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t3knomanser's Fustian Deposits

Book of the Civilized Software

How Random Babbling Becomes Corporate Policy

run the fuck away

Mad science gone horribly, horribly wrong(or right).

Book of the Civilized Software

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irfutur
I swear, I will do another post about programming in Prolog. I was on vacation, and I fell off the map a bit myself with work being crazy. Now it's not crazy, but I'm still getting back in the groove from vacation.

On the topic of software design and programming, I want to elaborate on this idea I had:
We need an Emily Post of software. It's not good enough that software be well designed, in must also be polite.
What is "polite" when it comes to software? Well, what is polite when it comes to people?

Many of the same things we expect from civil people we should expect from our software. Polite people don't nag you. They don't interrupt you. They don't waste your time. They don't bore you with details, and they especially don't bore you with intimate personal details*. They clean up after themselves. You can trust them not to blab your secrets, or let them slip through carelessness. In general, you can expect a polite person to be careful and considerate of those around them.

Using a computer, we're exposed to all sorts of rudeness, and not just from message board trolls. Alert boxes that interrupt our task. Applications that cough up complex gobbledygook only useful to the developer when an error occurs (talk about TMI) or provide nothing more than a cryptic, "An error occurred" message. Applications that make you click through six screens to do a simple task, or remember complex command or dig through complex menus to do simple tasks.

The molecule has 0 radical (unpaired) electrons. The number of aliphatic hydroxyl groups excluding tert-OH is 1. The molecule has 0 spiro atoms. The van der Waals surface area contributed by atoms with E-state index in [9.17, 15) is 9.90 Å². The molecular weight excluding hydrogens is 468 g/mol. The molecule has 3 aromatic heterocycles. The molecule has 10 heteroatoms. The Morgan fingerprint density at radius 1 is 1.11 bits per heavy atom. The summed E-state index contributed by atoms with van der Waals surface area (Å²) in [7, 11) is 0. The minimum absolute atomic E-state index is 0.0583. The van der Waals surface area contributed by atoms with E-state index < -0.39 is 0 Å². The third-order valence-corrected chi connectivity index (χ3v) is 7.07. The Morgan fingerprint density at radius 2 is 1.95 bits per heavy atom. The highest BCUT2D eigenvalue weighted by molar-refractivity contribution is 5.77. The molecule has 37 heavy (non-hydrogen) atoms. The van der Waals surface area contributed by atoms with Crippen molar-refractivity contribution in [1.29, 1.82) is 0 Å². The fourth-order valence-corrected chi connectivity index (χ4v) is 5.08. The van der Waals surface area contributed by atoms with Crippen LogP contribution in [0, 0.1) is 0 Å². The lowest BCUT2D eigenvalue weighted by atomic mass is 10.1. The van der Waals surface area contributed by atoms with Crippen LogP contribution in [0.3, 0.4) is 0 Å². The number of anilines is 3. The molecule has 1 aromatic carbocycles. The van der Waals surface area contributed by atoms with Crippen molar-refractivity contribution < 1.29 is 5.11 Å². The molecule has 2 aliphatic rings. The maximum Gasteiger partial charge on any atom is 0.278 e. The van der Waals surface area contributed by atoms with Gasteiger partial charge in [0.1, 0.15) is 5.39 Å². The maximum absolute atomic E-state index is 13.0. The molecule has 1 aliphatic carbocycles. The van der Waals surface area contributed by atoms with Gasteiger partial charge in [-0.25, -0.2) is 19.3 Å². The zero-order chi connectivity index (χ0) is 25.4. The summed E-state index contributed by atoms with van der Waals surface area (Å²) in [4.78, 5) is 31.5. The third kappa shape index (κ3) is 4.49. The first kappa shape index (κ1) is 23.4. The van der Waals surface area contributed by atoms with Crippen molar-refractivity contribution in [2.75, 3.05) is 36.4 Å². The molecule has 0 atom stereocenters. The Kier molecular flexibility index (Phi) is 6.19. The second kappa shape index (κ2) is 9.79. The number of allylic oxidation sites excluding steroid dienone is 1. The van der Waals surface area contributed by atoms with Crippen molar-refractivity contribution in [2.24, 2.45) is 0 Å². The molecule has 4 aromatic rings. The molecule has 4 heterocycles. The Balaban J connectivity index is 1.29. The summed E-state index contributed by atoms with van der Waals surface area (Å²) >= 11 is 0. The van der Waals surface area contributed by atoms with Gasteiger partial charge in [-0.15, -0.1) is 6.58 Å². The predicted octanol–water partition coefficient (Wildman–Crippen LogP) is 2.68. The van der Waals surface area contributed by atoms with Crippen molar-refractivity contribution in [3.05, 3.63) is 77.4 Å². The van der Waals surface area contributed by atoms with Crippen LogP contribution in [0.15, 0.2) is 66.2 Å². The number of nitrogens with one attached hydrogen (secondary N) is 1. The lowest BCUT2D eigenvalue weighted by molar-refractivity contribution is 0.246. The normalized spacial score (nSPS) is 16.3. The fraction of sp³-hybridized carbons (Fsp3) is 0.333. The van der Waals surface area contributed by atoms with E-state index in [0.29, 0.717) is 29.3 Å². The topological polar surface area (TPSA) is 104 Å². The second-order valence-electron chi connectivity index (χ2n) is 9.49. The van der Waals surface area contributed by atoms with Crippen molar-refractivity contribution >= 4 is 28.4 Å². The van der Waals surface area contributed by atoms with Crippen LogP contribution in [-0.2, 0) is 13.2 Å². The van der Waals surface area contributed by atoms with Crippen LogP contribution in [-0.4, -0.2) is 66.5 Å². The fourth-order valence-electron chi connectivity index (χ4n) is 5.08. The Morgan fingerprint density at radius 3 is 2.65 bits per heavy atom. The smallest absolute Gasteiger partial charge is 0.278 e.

There are all sorts of rules and guidelines about how and why you should design a UI and application behavior. There's a strong (and positive) trend towards less is more thinking, even though it's much harder to do. And that's a factor of being polite to the user. No, not just polite, considerate.

It goes back to the Emily Post "Ms. Manners". The UI guidelines that people use are the rules of etiquette. It's the instruction manual that tells you to put the fork on the left and your napkin on your lap. It tells you the steps to be polite, but the steps aren't what matters. What matters is being a considerate person, or in this case, writing considerate software.

No discussion on this topic would be complete without a list of impolite vices that we see in software.
The Nag never trusts that you know what you're doing. "Are you sure?" "Before I do that, can I get your password?" "Oh, I don't know- click OK to continue."
The Boor wants to be the center of attention, and will throw up message box after message box, modal dialog after modal dialog, until it has your undivided attention. Like the Nag, this one's going to be disruptive, but for entirely different reasons.
The Elitist is smarter than you are, and knows it. As proof, this menu structure that's "completely transparent to anyone with a brain" is incomprehensible and meaningless to real people. If you can't figure the application out, obviously you're the problem.